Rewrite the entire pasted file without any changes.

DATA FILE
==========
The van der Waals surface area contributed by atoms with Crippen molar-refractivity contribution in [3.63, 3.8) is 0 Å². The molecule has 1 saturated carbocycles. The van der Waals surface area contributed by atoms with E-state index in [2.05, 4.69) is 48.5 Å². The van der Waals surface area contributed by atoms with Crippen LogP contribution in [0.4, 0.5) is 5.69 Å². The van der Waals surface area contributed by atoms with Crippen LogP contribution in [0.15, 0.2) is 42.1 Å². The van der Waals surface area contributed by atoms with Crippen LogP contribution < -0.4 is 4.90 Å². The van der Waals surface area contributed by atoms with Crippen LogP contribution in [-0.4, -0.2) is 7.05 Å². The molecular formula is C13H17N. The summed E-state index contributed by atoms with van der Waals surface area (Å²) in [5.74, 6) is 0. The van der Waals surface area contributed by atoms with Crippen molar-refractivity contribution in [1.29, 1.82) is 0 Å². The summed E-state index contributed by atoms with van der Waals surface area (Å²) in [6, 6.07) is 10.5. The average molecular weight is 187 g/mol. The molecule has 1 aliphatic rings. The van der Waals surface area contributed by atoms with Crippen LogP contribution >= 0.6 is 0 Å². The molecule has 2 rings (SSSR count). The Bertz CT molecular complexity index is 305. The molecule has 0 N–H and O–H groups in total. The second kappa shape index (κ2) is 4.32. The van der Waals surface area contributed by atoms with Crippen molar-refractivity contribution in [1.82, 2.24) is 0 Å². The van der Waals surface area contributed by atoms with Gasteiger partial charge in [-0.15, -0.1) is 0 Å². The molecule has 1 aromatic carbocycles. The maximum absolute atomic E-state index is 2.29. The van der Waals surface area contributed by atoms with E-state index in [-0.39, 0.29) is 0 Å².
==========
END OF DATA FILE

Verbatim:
The van der Waals surface area contributed by atoms with Crippen molar-refractivity contribution in [3.63, 3.8) is 0 Å². The molecule has 1 saturated carbocycles. The van der Waals surface area contributed by atoms with E-state index in [2.05, 4.69) is 48.5 Å². The van der Waals surface area contributed by atoms with Crippen LogP contribution in [0.4, 0.5) is 5.69 Å². The van der Waals surface area contributed by atoms with Crippen LogP contribution in [0.15, 0.2) is 42.1 Å². The van der Waals surface area contributed by atoms with Crippen LogP contribution < -0.4 is 4.90 Å². The van der Waals surface area contributed by atoms with Crippen LogP contribution in [-0.4, -0.2) is 7.05 Å². The molecular formula is C13H17N. The summed E-state index contributed by atoms with van der Waals surface area (Å²) in [5.74, 6) is 0. The van der Waals surface area contributed by atoms with Crippen molar-refractivity contribution in [1.29, 1.82) is 0 Å². The summed E-state index contributed by atoms with van der Waals surface area (Å²) in [6, 6.07) is 10.5. The average molecular weight is 187 g/mol. The molecule has 1 aliphatic rings. The van der Waals surface area contributed by atoms with Crippen LogP contribution >= 0.6 is 0 Å². The molecule has 2 rings (SSSR count). The Bertz CT molecular complexity index is 305. The molecule has 0 N–H and O–H groups in total. The second kappa shape index (κ2) is 4.32. The van der Waals surface area contributed by atoms with Crippen molar-refractivity contribution in [1.82, 2.24) is 0 Å². The van der Waals surface area contributed by atoms with Gasteiger partial charge in [-0.15, -0.1) is 0 Å². The molecule has 1 aromatic carbocycles. The maximum absolute atomic E-state index is 2.29. The van der Waals surface area contributed by atoms with E-state index in [-0.39, 0.29) is 0 Å².